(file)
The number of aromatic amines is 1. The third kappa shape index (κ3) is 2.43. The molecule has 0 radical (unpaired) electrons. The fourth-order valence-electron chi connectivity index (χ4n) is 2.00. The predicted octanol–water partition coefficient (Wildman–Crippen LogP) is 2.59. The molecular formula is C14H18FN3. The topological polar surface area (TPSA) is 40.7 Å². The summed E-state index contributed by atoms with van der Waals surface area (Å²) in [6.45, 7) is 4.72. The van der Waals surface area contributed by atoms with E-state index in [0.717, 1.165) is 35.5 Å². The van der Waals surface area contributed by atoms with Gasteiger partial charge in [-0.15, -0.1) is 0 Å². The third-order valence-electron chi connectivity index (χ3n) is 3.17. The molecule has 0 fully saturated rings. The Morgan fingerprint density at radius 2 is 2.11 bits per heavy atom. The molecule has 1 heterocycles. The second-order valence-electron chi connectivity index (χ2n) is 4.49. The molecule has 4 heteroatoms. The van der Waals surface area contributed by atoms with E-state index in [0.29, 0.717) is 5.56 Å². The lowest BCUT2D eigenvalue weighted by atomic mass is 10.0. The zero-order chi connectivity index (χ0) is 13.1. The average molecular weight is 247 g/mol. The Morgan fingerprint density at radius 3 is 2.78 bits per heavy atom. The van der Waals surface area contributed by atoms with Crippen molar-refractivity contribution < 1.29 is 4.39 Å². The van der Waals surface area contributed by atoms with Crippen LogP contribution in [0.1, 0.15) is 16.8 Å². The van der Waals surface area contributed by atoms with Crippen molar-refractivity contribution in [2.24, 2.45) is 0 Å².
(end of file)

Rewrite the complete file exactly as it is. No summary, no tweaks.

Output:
The number of aromatic amines is 1. The third kappa shape index (κ3) is 2.43. The molecule has 0 radical (unpaired) electrons. The fourth-order valence-electron chi connectivity index (χ4n) is 2.00. The predicted octanol–water partition coefficient (Wildman–Crippen LogP) is 2.59. The molecular formula is C14H18FN3. The topological polar surface area (TPSA) is 40.7 Å². The summed E-state index contributed by atoms with van der Waals surface area (Å²) in [6.45, 7) is 4.72. The van der Waals surface area contributed by atoms with E-state index in [0.717, 1.165) is 35.5 Å². The van der Waals surface area contributed by atoms with Gasteiger partial charge in [-0.15, -0.1) is 0 Å². The third-order valence-electron chi connectivity index (χ3n) is 3.17. The molecule has 0 fully saturated rings. The Morgan fingerprint density at radius 2 is 2.11 bits per heavy atom. The molecule has 1 heterocycles. The second-order valence-electron chi connectivity index (χ2n) is 4.49. The molecule has 4 heteroatoms. The van der Waals surface area contributed by atoms with E-state index in [0.29, 0.717) is 5.56 Å². The lowest BCUT2D eigenvalue weighted by atomic mass is 10.0. The zero-order chi connectivity index (χ0) is 13.1. The average molecular weight is 247 g/mol. The Morgan fingerprint density at radius 3 is 2.78 bits per heavy atom. The van der Waals surface area contributed by atoms with Crippen molar-refractivity contribution < 1.29 is 4.39 Å². The van der Waals surface area contributed by atoms with Crippen LogP contribution in [0.1, 0.15) is 16.8 Å². The van der Waals surface area contributed by atoms with Crippen molar-refractivity contribution in [2.24, 2.45) is 0 Å².